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Mitsubishi's sacked S'pore-based trader says he was acting on managers' orders
THE Chinese trader fired by Mitsubishi Corp for allegedly losing US$320 million in oil trading said he was acting on his managers' orders and there were no unauthorised transactions, according to his lawyer.
The losses at Mitsubishi unit Petro-Diamond Singapore Pte resulted from "premature" settlement of the derivatives positions by the company, said Joseph Chen, the Singapore-based lawyer for the trader, Wang Xingchen. "Our client takes the position that he had not engaged in unauthorised trades in crude oil derivatives," Mr Chen said in a statement.
Japan's biggest trading house on Friday said it expected Petro-Diamond to book the losses after discovering an unidentified trader "repeatedly" engaged in unauthorised crude derivative deals since January, disguising them as hedging transactions. The loss is equivalent to about 6 per cent of Mitsubishi's projected profit for the year.
The case is the latest in a long history of busts in the oil trading business, an often opaque and idiosyncratic world where cargoes of crude worth hundreds of millions of dollars quietly change hands. While these losses may require Mitsubishi to lower projected earnings for the year, they will also raise questions about internal controls at its trading unit, though the company has said they were sufficient.
The transactions were discovered in mid-August after a slump in oil prices triggered large derivatives losses at the company, Mitsubishi said in its statement. The employee was absent from work at the time, it said.
The trader manipulated data in Petro-Diamond's risk management system so that the transactions looked like they were related to real deals with customers, Mitsubishi said. After recognising that they could result in a loss for the company, it closed the derivatives positions. The trader was fired on Sept 18 and reported to police the following day, it said.
But Mr Wang's lawyer told Bloomberg that his client followed internal reporting procedures and policy at all times and his trades were reviewed by Petro-Diamond's finance team. "Internal controls were in place" throughout the duration of the period in question, he said.
Mr Wang, also known as Jack, was on vacation and then medical leave in August, according to his lawyer. He didn't abscond from work and doesn't want to identify his current location because of concerns for his safety, Mr Chen said, adding that Mr Wang has given "appropriate responses" to Petro-Diamond.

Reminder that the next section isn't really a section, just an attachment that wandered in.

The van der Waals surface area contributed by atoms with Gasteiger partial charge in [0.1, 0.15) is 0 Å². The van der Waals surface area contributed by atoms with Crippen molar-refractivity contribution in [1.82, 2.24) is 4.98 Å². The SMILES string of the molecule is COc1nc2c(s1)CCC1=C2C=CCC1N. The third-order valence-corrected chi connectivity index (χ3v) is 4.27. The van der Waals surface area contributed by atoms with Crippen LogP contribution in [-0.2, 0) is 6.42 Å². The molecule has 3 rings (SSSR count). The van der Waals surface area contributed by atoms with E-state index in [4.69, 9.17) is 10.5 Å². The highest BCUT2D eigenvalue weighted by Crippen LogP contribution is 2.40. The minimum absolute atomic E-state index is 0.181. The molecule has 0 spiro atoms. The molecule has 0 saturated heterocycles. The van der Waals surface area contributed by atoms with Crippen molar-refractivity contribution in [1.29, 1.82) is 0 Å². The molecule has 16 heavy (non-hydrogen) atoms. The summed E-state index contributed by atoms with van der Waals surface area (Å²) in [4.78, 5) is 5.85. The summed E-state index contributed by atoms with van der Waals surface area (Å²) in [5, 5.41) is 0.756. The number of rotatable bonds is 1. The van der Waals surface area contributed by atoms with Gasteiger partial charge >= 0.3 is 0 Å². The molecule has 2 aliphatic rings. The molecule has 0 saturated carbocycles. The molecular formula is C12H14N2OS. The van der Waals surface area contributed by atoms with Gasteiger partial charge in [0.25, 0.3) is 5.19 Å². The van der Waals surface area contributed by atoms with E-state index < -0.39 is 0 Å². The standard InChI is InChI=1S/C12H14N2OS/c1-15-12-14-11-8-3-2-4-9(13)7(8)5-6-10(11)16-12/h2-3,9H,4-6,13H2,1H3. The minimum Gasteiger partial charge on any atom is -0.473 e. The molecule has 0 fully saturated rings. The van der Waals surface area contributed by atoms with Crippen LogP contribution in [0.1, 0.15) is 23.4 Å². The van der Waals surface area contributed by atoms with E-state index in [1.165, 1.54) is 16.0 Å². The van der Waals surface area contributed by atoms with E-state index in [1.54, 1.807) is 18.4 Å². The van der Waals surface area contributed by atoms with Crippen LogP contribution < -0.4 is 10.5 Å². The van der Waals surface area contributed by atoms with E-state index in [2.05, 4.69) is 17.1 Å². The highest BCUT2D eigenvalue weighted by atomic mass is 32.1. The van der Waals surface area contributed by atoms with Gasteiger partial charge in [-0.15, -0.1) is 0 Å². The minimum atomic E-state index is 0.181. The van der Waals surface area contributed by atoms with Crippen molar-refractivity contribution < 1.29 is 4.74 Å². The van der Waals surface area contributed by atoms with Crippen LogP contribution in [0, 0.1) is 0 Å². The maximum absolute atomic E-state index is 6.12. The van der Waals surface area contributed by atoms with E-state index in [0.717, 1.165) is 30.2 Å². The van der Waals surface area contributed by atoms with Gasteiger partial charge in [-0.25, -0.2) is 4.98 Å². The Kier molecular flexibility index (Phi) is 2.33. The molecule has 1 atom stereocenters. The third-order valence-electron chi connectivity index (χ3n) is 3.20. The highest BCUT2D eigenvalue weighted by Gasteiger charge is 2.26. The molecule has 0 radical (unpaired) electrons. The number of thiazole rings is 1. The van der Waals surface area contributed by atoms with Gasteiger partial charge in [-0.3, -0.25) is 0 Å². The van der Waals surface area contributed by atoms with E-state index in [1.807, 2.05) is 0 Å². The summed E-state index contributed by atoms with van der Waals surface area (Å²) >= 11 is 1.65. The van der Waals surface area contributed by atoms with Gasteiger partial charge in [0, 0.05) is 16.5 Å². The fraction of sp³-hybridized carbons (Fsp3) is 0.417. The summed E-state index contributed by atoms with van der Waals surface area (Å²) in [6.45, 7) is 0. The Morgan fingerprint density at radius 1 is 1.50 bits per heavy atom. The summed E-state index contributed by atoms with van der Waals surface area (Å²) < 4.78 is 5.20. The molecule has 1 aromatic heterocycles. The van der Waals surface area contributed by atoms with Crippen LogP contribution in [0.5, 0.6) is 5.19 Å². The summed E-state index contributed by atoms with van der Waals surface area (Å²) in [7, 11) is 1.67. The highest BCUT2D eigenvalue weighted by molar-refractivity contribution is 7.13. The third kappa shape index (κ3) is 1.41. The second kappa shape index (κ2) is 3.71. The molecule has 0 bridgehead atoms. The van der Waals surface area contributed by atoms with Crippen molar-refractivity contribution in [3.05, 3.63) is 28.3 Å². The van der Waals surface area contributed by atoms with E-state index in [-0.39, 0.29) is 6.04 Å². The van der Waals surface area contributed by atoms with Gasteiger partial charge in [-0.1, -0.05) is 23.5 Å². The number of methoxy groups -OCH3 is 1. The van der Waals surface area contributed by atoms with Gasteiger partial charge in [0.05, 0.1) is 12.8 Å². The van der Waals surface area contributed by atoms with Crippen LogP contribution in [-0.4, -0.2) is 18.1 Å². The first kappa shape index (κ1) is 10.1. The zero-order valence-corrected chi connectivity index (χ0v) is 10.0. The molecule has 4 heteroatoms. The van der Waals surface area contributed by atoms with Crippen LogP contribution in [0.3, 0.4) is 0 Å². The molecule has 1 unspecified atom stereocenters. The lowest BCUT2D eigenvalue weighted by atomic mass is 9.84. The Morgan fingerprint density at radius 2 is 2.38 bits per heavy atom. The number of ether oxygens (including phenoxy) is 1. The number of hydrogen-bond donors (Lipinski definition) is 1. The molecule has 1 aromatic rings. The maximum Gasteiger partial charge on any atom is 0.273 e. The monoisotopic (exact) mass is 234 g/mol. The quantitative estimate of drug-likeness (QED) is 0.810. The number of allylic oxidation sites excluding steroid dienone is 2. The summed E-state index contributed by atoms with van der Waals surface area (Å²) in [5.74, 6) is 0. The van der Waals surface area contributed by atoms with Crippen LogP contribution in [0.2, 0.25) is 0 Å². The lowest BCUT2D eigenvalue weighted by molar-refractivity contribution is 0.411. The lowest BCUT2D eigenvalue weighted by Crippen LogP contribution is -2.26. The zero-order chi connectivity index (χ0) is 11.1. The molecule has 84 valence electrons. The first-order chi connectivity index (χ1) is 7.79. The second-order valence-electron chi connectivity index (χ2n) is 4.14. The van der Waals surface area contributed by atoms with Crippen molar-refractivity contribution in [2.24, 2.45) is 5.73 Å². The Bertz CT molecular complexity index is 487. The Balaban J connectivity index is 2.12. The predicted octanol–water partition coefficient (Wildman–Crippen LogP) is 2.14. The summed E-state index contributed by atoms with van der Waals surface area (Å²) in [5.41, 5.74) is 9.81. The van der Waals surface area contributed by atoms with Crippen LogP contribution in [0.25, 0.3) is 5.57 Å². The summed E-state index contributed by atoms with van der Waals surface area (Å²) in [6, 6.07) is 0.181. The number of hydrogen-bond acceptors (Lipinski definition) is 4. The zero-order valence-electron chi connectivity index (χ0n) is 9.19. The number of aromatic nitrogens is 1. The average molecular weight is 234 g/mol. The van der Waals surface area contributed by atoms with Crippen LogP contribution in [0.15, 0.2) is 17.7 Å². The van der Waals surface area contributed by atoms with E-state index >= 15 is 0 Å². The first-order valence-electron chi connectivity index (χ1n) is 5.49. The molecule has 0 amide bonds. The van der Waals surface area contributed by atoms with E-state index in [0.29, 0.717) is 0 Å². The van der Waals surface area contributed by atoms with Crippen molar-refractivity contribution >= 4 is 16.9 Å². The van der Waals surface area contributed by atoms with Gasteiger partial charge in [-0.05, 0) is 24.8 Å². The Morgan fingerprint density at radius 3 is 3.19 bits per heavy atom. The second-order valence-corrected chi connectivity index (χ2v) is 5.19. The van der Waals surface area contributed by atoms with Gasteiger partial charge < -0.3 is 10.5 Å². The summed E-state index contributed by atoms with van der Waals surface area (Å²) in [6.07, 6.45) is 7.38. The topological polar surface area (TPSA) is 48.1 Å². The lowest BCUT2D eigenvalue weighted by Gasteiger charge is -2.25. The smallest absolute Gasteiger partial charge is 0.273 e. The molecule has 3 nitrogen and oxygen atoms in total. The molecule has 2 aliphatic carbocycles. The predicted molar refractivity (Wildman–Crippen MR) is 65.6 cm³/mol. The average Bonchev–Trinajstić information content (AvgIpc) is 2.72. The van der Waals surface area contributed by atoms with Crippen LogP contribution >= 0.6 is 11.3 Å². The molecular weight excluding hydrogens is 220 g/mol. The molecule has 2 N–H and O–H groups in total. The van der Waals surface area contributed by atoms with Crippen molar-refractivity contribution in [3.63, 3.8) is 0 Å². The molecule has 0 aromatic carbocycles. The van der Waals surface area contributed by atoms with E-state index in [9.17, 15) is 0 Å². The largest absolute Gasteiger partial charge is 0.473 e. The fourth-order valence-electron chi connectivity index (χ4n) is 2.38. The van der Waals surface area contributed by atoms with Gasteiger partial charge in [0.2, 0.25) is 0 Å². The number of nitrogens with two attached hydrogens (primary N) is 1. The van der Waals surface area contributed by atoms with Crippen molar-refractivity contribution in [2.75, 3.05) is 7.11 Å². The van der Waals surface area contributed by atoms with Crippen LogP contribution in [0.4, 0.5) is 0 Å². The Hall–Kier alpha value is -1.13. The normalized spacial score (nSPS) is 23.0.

"Our understanding of the facts is how we described in our statement to the press, and we have every intention to give the authorities our complete cooperation," Mitsubishi and Petro-Diamond said in emailed statements in response to Bloomberg's inquiries.
The Singapore Police Force confirmed that a report has been filed and it's looking into the matter, declining to provide any other information.
The company said it subsequently conducted an internal review of its unit and concluded that it has sufficient controls in place. It added that it's tightened governance to ensure that any similar "improprieties can be detected at a much earlier stage".
Mr Wang joined Petro-Diamond in November 2018. Hewas hired by the company to help expand its business with Chinese counterparties, especially the independent Chinese refiners - known as teapots - that are an emerging force in that country's massive oil industry, the people said.
Petro-Diamond is Mitsubishi's overseas oil business, headquartered in Singapore. The unit trades crude as well as petroleum products including naphtha, gasoline and fuel oil. Petro-Diamond Singapore had revenue of US$6.7 billion in the year ending March 2018 and EBIT of US$18 million, according to the financial profile filed with the city's accounting regulator.
It represents a tiny corner of Mitsubishi, the biggest of Japan's so-called sogo shosha, the group of massive conglomerates involved in everything from iron ore to fish farms. Mitsubishi forecast full year net income of 600 billion yen (S$7.7 billion) in August.
The oil trading community is still reeling from news of yet another bust. Only last year, China's Unipec took a US$656 million hit from wrong-way bets on crude.
And while they're still a long way off the infamous US$1.2 billion blow-up at Metallgesellschaft AG in 1994, Petro-Diamond's losses will still go down as some of the more significant in the history of the oil business. BLOOMBERG